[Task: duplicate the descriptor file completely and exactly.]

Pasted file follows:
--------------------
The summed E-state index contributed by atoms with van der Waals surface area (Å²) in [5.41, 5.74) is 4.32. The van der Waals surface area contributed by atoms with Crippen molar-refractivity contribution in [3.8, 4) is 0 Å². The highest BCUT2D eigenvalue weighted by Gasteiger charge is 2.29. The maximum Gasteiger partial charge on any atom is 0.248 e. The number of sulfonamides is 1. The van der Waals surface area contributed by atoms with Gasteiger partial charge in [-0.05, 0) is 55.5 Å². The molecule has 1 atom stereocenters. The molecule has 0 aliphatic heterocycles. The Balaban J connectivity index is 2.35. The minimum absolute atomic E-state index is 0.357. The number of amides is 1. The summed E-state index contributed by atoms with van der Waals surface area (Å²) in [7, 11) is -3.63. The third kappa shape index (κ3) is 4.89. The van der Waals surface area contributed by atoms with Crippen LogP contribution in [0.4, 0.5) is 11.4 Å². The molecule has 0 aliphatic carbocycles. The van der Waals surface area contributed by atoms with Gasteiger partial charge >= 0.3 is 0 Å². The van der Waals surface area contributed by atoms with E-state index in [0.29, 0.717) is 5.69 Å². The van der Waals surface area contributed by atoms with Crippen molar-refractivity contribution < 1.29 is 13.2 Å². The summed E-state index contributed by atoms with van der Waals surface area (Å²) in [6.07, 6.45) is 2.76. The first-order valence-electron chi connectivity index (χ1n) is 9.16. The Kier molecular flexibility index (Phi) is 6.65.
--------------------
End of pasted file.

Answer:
The summed E-state index contributed by atoms with van der Waals surface area (Å²) in [5.41, 5.74) is 4.32. The van der Waals surface area contributed by atoms with Crippen molar-refractivity contribution in [3.8, 4) is 0 Å². The highest BCUT2D eigenvalue weighted by Gasteiger charge is 2.29. The maximum Gasteiger partial charge on any atom is 0.248 e. The number of sulfonamides is 1. The van der Waals surface area contributed by atoms with Gasteiger partial charge in [-0.05, 0) is 55.5 Å². The molecule has 1 atom stereocenters. The molecule has 0 aliphatic heterocycles. The Balaban J connectivity index is 2.35. The minimum absolute atomic E-state index is 0.357. The number of amides is 1. The summed E-state index contributed by atoms with van der Waals surface area (Å²) in [7, 11) is -3.63. The third kappa shape index (κ3) is 4.89. The van der Waals surface area contributed by atoms with Crippen LogP contribution in [0.4, 0.5) is 11.4 Å². The molecule has 0 aliphatic carbocycles. The van der Waals surface area contributed by atoms with Gasteiger partial charge >= 0.3 is 0 Å². The van der Waals surface area contributed by atoms with E-state index in [0.29, 0.717) is 5.69 Å². The van der Waals surface area contributed by atoms with Crippen molar-refractivity contribution < 1.29 is 13.2 Å². The summed E-state index contributed by atoms with van der Waals surface area (Å²) in [6.07, 6.45) is 2.76. The first-order valence-electron chi connectivity index (χ1n) is 9.16. The Kier molecular flexibility index (Phi) is 6.65.